Exercise Does the Body Good for Menopausal Women
What are the symptoms and body changes associated with menopause?
- Hot flashes
- Night sweats
- Sleep problems
- Bone loss
- Weight gain
- Sexual dysfunction
- Mood disturbances (e.g., irritability, anger, etc.,)
- Promotes weight management and improves body composition, particularly by helping to reduce abdominal fat which has been associated with an increased risk for cardiovascular disease.
- Enhances mood and helps to relieve anxiety.
- Improves quality of sleep.
- Increases energy levels.
- Reduces risk of, and complications from, osteoporosis. Weight-bearing exercise stimulates bone activity, resulting in stronger bones.
- Promotes bone health and reduces risk of osteoporosis by stimulating bone activity which strenghtens bones.
- Decreases risk of falls and bone fractures by improving balance and bone and muscular strength.
- Helps with weight management and improves body composition.
- Increases range of motion and improves balance resulting in a decreased risk for falls and bone fractures.
- There is some scientific evidence to suggest that activities, such as Yoga, may reduce hot flashes during menopause.
- Current exercise recommendations are to engage in at least 150 minutes of moderate-intensity aerobic physical activity per week, with a goal to increase to 300 minutes of moderate-intensity exercise weekly. Weight-bearing activities that place demands on the skeletal system are preferable, unless an underlying health condition prevents participation. Brisk walking, jogging, hiking, and aerobic dance are good choices.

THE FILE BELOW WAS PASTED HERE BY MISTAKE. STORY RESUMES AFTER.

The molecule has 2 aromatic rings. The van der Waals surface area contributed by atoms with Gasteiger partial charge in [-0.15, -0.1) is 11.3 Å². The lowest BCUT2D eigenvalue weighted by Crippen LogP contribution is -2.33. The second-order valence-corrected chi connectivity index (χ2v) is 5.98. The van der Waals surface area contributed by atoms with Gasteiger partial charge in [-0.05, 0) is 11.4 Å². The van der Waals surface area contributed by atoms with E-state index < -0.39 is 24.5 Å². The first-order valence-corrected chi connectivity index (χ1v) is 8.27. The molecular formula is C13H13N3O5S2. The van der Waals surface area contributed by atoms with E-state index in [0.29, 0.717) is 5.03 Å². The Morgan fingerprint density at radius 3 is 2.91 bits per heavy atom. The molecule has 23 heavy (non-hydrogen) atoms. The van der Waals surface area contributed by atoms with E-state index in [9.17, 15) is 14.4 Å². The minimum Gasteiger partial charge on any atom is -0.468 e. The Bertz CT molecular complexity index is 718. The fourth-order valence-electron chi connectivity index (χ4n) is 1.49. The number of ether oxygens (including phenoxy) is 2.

- Strength training exercises should be performed 2-3 times per week on nonconsecutive days. At least one set of 8 to 10 repetitions should be performed for all major muscle groups of the body.
Note: Before beginning an exercise program or increasing the intensity level of a current routine, a physician's approval should be obtained, especially for older adults and those at risk for or who currently have chronic health conditions.
Sources for more information
ACSM Fit Society Page, Fall 2009, "Exercise Recommendations for Menopause-Aged Women," Eschbach, C.
American College of Obstetricians and Gynecologists
The North American Menopause Society
American Council on Exercise